So I'm peering inside a PC at the PFY's request - apparently he's seen something he doesn't like. And if he doesn't like it, it must be in bad shape...
I proceed to check off everything in the diagnostic list. "Hard drive, check; P-II 300, check; 128 Meg Memory, check; 512K L2 Cache, che..."
I pause. What would appear, at first glance, to be an L2 cache module is, in fact, a plastic replica of the real thing. I test this observation by removing it from the running machine. I reboot, and get the same diagnostic report.
"We've been ripped off!" I gasp to the PFY, after noticing the company's inventory sticker on the side of the machine.
"Who'd you get these from?"
"I...," the PFY responds, "...didn't get them from anywhere."
"Well, I didn't order them, we're the only people cleared to purchase computing equip...THE BEANCOUNTERS!"
"You guessed it," the PFY commented. "They ordered the kit themselves because the stuff we buy is 'too expensive' -- they can get these �200 cheaper."
"And a few components shorter..."
"Then they whack an inventory sticker on it and put it in use. Only, these ones don't appear to be working so well..."
"Hangs, crashes, that sort of thing?"
"It's clock chipped, isn't it?" I ask, knowing the answer.
"Yep - and they try to get away with it by running a six-volt cooling fan at about nine volts through a couple of resistors."
"Off the 12-volt line?"
"The 11.7-volt line on this model, yes."
"And, don't tell me, they want us to fix it now?"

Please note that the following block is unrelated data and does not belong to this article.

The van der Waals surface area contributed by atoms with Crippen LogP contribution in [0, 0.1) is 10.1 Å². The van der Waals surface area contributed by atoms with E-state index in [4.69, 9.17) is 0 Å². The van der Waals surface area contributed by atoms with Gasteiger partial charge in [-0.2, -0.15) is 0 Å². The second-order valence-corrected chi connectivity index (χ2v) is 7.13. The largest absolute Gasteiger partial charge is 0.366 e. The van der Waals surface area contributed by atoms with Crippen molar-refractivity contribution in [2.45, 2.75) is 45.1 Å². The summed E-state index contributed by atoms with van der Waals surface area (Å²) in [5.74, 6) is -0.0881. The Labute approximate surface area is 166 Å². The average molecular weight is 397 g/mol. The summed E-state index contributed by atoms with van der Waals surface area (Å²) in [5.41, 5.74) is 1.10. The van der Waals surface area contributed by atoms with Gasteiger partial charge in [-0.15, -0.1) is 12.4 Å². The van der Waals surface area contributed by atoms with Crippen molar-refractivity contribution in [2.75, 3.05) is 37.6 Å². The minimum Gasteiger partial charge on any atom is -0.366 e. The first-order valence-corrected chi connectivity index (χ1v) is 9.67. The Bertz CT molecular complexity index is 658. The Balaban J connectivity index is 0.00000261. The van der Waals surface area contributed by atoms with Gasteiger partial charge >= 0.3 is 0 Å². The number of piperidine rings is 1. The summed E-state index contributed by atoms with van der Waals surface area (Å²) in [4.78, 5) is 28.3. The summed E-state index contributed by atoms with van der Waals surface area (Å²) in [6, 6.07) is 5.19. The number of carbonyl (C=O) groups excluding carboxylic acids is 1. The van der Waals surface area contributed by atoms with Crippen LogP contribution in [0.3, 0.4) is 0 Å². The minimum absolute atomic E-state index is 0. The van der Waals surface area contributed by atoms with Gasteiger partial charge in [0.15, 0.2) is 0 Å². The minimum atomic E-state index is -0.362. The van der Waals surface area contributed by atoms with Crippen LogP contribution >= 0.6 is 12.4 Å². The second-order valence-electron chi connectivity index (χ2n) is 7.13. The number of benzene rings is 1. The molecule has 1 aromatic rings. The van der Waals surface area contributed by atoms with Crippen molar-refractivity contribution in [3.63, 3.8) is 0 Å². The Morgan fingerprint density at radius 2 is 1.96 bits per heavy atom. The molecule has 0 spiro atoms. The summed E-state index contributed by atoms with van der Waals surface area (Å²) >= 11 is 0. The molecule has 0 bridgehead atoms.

The PFY gestures to a pile of machines in the corner.
"Stuff em!" I yell, making an executive decision that's bound to annoy some executives.
"What's all this?" the boss asks, right on time, having been wound up by one of the senior bean counters, who's come for immoral support.
"It's a non-approved computing purchase."
"Approved, non-approved; what's the difference? It needs a service!" he blurts.
"Approved equipment is equipment that we've checked, kit that's passed field and benchmark tests."
"My laptop hasn't passed your tests, and it's running OK!" the head beancounter chips in. "Although the backlight's a bit dim."
I skip the obvious response - fish in a barrel and all that...
"It may well be OK but, unless it's passed our tests, we're not required to service it," I murmur, as the PFY pulls out the IT Departmental Policy Document, indicating the pertinent portion of text. The boss is powerless to counter that one.
Fifteen minutes later, the beancounter's dropped his machine off for testing. Fifteen minutes after that, we've dropped it from ceiling height onto a table.
"Did it leave a mark?" I ask.
"A small one," the PFY notes, looking at the testbench top.
"But you'd better test it again, to be sure..."
Sadly, the owner enters the room shortly thereafter, in time to witness us throwing darts at his machine.
"WHAT THE HELL ARE YOU DOING?"
"Floating point tests," I murmur. "All that's left now is the Spec Int."
"Spec Int?" he asks, gazing at the dented remains of his machine.
"Yes, it's a benchmark rating."
"I KNOW WHAT IT IS!" he shouts.
"Well, we're just about to test it now."
"And HOW are you going to do that?"
"I'm going to see if INTegrates with another SPECies - namely, the dog from next door's building site."
"This is bloody ridiculous! Give me my machine!" he snaps. Which, incidentally, is exactly what the hinge at the back of the unit does as it plummets to the ground.
"IS there a floormark test?" the PFY asks. "That's a new one on me."
Surprisingly enough, the beancounter storms off without responding, destined, it appears, for the head of IT's office.
"OK: large pile of excrement in close proximity to wind movement device. We've got machines to test! Quickly now, pass them up to me, and make sure you note the benchmark each one leaves, and let's be thorough!"
"Quite right" the PFY concurs. "Wouldn't do to be unprofessional, would it?"